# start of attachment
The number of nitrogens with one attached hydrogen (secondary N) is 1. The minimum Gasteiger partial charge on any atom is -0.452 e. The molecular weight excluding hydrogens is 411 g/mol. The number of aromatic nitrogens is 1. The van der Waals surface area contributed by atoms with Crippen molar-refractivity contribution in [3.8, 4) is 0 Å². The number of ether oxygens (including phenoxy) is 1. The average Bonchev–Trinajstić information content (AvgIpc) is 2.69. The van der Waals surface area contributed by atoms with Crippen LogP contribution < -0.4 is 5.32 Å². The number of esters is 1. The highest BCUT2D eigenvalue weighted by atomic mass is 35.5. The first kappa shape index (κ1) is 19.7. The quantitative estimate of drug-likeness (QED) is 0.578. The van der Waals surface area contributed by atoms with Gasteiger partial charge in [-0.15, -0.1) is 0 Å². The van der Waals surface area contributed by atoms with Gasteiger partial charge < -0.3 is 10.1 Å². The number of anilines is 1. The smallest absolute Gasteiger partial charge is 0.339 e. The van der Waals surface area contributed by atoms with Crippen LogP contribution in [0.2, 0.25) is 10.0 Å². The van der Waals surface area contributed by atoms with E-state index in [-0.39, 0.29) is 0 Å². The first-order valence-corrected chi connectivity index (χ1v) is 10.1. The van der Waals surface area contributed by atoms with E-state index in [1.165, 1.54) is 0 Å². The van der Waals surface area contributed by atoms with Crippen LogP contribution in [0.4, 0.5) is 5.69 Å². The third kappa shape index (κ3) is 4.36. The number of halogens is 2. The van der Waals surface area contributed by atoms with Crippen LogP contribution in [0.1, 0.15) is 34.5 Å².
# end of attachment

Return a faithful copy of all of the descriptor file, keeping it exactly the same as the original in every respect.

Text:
The number of nitrogens with one attached hydrogen (secondary N) is 1. The minimum Gasteiger partial charge on any atom is -0.452 e. The molecular weight excluding hydrogens is 411 g/mol. The number of aromatic nitrogens is 1. The van der Waals surface area contributed by atoms with Crippen molar-refractivity contribution in [3.8, 4) is 0 Å². The number of ether oxygens (including phenoxy) is 1. The average Bonchev–Trinajstić information content (AvgIpc) is 2.69. The van der Waals surface area contributed by atoms with Crippen LogP contribution < -0.4 is 5.32 Å². The number of esters is 1. The highest BCUT2D eigenvalue weighted by atomic mass is 35.5. The first kappa shape index (κ1) is 19.7. The quantitative estimate of drug-likeness (QED) is 0.578. The van der Waals surface area contributed by atoms with Gasteiger partial charge in [-0.15, -0.1) is 0 Å². The van der Waals surface area contributed by atoms with Gasteiger partial charge < -0.3 is 10.1 Å². The number of anilines is 1. The smallest absolute Gasteiger partial charge is 0.339 e. The van der Waals surface area contributed by atoms with Crippen LogP contribution in [0.2, 0.25) is 10.0 Å². The van der Waals surface area contributed by atoms with E-state index in [-0.39, 0.29) is 0 Å². The first-order valence-corrected chi connectivity index (χ1v) is 10.1. The van der Waals surface area contributed by atoms with E-state index in [1.165, 1.54) is 0 Å². The van der Waals surface area contributed by atoms with Crippen LogP contribution in [0.4, 0.5) is 5.69 Å². The third kappa shape index (κ3) is 4.36. The number of halogens is 2. The van der Waals surface area contributed by atoms with Crippen LogP contribution in [0.1, 0.15) is 34.5 Å².